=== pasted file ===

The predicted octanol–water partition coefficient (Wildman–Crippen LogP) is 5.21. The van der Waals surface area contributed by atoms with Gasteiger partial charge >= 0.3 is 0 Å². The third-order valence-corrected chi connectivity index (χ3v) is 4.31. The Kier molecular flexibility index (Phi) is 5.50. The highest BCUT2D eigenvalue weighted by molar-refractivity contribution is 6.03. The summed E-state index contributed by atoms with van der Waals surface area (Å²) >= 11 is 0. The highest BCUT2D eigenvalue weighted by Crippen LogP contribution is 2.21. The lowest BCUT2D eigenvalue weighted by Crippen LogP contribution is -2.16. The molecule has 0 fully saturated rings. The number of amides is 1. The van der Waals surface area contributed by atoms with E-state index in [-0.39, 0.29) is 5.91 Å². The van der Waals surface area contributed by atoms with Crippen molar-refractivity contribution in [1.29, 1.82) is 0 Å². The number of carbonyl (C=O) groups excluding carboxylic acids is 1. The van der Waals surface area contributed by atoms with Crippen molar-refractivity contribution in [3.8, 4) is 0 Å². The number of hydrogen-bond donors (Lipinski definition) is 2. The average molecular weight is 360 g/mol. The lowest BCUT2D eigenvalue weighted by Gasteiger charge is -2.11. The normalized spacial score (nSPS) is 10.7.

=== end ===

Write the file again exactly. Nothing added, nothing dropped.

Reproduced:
The predicted octanol–water partition coefficient (Wildman–Crippen LogP) is 5.21. The van der Waals surface area contributed by atoms with Gasteiger partial charge >= 0.3 is 0 Å². The third-order valence-corrected chi connectivity index (χ3v) is 4.31. The Kier molecular flexibility index (Phi) is 5.50. The highest BCUT2D eigenvalue weighted by molar-refractivity contribution is 6.03. The summed E-state index contributed by atoms with van der Waals surface area (Å²) >= 11 is 0. The highest BCUT2D eigenvalue weighted by Crippen LogP contribution is 2.21. The lowest BCUT2D eigenvalue weighted by Crippen LogP contribution is -2.16. The molecule has 0 fully saturated rings. The number of amides is 1. The van der Waals surface area contributed by atoms with E-state index in [-0.39, 0.29) is 5.91 Å². The van der Waals surface area contributed by atoms with Crippen molar-refractivity contribution in [1.29, 1.82) is 0 Å². The number of carbonyl (C=O) groups excluding carboxylic acids is 1. The van der Waals surface area contributed by atoms with Crippen molar-refractivity contribution in [3.8, 4) is 0 Å². The number of hydrogen-bond donors (Lipinski definition) is 2. The average molecular weight is 360 g/mol. The lowest BCUT2D eigenvalue weighted by Gasteiger charge is -2.11. The normalized spacial score (nSPS) is 10.7.